Joanne Graham and Lacey’s House.



So a few weeks ago I read a wonderful novel, Lacey’s House, and it was emotional and compelling. I caught up with the author, Joanne Graham and asked her a few questions – here is what she had to say.


I believe Lacey’s character was inspired by your maternal grandmother. Can you tell us a little more about that?

My Grandmother Hilda was a fairly unique person. I remember that growing up everyone treated her gently when she came to visit, as though she may break. We spoke more softly around her, we didn’t criticise anything or play too vigorously. As I got older I learned about her depression when my mother was younger. That my mother had lived for a while with her own Grandmother when my Grandmother was struggling. I learned of her overwhelming grief following the deaths of two of her children and that ultimately she received electric shock treatment and was lobotomised as a result. When I first started researching the history of lobotomy in order to develop Lacey as a character, I was horrified by what I found and some of these horrors made their way into the book because I felt they were stories that needed telling. Although Lacey herself is a fictional character, some of her experiences were based in a reality that caused suffering and heartache for many people. The sad fact is that my Grandmother’s depression was treated with violence and cruelty and her story brought into sharp relief the tragic lack of understanding that existed around mental health issues; issues that, to an extent, still exist today. I wanted to create a character that was both sympathetic and likeable but also confused and struggling with reality.

You have created two very strong yet haunted female characters – did they evolve over the course of the writing or did you know pretty much everything in advance? 


Perhaps a little of both.  I knew the sort of person I wanted Lacey to be and I knew that I wanted Rachel to carry her own wounding with strength as well as vulnerability. I had written a character analysis for both of them around these points. But their character’s really developed fully when I started weaving their stories together, as the story unfolded and they began reacting to one another in such a way as to create the personal bond that grows as the tale is told. I knew roughly how each of their stories would end before I had even begun to write the first draft but there were some things that happened that came as a bit of a surprise even to me, things I hadn’t thought of until I reached a certain point in the story.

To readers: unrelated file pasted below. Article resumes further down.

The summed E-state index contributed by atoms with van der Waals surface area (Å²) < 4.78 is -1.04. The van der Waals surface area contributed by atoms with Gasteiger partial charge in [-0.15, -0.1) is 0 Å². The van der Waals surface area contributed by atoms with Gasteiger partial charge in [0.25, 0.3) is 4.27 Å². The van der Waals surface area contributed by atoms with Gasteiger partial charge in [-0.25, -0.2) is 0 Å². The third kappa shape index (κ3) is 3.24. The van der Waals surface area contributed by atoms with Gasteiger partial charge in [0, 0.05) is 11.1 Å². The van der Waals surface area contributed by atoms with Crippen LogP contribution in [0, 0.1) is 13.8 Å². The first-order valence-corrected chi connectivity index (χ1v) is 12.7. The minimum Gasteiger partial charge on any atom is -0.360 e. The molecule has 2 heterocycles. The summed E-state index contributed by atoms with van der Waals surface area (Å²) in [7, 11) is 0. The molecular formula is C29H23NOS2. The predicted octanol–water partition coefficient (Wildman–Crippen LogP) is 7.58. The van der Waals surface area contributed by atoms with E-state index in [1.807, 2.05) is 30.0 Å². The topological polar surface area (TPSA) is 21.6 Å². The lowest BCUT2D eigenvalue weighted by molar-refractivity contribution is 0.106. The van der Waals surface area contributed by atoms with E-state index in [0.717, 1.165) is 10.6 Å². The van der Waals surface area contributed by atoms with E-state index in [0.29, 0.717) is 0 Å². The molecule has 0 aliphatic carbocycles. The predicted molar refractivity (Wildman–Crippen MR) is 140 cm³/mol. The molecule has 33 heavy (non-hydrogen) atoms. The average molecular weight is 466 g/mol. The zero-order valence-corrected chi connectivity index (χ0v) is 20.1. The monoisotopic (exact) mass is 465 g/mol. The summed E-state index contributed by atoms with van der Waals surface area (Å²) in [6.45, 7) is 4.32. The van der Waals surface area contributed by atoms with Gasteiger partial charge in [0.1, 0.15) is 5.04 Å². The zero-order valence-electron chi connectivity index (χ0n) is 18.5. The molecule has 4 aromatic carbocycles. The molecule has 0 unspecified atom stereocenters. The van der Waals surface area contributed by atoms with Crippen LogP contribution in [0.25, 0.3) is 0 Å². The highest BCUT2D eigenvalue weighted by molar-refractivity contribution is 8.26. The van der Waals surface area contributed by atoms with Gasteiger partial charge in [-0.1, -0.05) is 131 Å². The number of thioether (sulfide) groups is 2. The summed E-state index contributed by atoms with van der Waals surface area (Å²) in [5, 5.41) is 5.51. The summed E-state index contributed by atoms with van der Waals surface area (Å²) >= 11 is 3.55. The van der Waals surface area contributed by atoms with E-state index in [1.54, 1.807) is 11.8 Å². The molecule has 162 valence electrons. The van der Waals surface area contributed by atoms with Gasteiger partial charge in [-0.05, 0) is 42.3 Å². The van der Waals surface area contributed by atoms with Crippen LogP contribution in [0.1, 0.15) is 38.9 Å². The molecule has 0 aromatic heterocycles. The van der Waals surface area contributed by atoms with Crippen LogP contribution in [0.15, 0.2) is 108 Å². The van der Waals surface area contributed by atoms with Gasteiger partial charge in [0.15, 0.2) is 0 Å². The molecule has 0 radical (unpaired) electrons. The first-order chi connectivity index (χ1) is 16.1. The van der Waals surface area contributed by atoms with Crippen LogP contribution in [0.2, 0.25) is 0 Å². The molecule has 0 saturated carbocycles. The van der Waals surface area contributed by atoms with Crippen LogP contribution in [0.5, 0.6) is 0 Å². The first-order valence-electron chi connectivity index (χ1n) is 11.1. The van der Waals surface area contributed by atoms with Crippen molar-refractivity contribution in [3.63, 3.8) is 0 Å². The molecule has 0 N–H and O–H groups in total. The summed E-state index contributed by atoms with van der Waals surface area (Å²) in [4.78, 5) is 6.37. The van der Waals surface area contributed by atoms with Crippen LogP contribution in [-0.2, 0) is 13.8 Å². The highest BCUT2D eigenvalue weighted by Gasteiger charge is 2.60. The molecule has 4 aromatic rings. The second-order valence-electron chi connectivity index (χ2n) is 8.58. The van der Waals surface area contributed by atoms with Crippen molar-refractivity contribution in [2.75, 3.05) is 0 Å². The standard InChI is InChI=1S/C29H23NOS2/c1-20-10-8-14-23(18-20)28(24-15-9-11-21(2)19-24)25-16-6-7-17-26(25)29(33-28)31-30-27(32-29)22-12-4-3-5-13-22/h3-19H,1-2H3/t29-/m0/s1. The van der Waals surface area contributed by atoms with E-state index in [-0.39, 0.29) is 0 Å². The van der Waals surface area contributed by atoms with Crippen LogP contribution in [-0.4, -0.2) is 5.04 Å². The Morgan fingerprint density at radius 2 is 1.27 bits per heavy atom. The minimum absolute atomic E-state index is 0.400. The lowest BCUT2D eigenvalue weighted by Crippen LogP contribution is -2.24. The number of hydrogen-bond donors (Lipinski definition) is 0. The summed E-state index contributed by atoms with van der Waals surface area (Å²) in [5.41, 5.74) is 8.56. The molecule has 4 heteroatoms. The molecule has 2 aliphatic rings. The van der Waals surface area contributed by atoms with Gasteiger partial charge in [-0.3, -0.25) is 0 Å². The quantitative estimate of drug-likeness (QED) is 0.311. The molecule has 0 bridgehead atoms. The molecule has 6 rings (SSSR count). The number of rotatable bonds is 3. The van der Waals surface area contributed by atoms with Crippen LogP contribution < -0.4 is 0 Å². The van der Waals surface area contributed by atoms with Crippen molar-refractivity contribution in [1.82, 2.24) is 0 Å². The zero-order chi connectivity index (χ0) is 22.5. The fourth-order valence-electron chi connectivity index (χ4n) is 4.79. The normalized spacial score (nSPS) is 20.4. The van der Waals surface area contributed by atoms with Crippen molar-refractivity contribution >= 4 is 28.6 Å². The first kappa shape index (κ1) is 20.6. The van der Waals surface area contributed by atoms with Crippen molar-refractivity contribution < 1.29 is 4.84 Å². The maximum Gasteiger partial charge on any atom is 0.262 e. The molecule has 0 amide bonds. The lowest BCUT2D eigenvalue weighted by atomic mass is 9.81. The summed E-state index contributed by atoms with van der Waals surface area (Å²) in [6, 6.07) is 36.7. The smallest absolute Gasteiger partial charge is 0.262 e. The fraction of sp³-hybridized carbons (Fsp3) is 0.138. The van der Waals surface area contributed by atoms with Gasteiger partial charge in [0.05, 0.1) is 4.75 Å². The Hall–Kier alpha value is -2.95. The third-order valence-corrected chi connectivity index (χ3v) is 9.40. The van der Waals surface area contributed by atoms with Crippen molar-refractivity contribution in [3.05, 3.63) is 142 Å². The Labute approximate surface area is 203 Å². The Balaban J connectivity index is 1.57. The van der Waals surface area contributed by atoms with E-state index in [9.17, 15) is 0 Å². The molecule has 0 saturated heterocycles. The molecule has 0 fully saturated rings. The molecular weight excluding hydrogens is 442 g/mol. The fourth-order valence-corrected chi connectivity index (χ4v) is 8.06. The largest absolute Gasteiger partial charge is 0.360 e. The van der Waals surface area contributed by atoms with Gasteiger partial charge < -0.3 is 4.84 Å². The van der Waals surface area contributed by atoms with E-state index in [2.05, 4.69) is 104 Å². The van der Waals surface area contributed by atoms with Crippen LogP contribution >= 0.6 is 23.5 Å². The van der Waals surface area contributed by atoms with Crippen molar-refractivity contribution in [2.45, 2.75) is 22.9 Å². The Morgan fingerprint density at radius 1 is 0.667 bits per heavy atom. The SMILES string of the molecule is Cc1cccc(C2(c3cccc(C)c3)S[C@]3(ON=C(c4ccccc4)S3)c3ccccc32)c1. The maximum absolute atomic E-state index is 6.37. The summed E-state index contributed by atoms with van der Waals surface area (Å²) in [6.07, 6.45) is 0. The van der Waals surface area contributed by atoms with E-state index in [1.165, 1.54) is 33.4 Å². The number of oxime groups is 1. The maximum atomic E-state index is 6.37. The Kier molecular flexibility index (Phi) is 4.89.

How did it feel to win the 2012 Luke Bitmead Bursary and can you tell us a bit about it?


I’ll never forget how it felt to win the Luke Bitmead Bursary. It had never occurred to me that I would win. I knew that I could write but I have never been particularly confident in my own creative ability and so I was thrilled simply to have been shortlisted. I thought that I would go to London for the awards ceremony, meet some other writers, toast the winner and say congratulations and then go home again. It was a very surreal moment when I was announced as the winner and it is something that only really exists in a blur, I think that perhaps I went in to shock. In that moment my pipe dream career became a reality and I never thought that would ever be the case. It made me realise that you should always aim high and reach for your dreams because sometimes they do manifest in ways you never believed possible.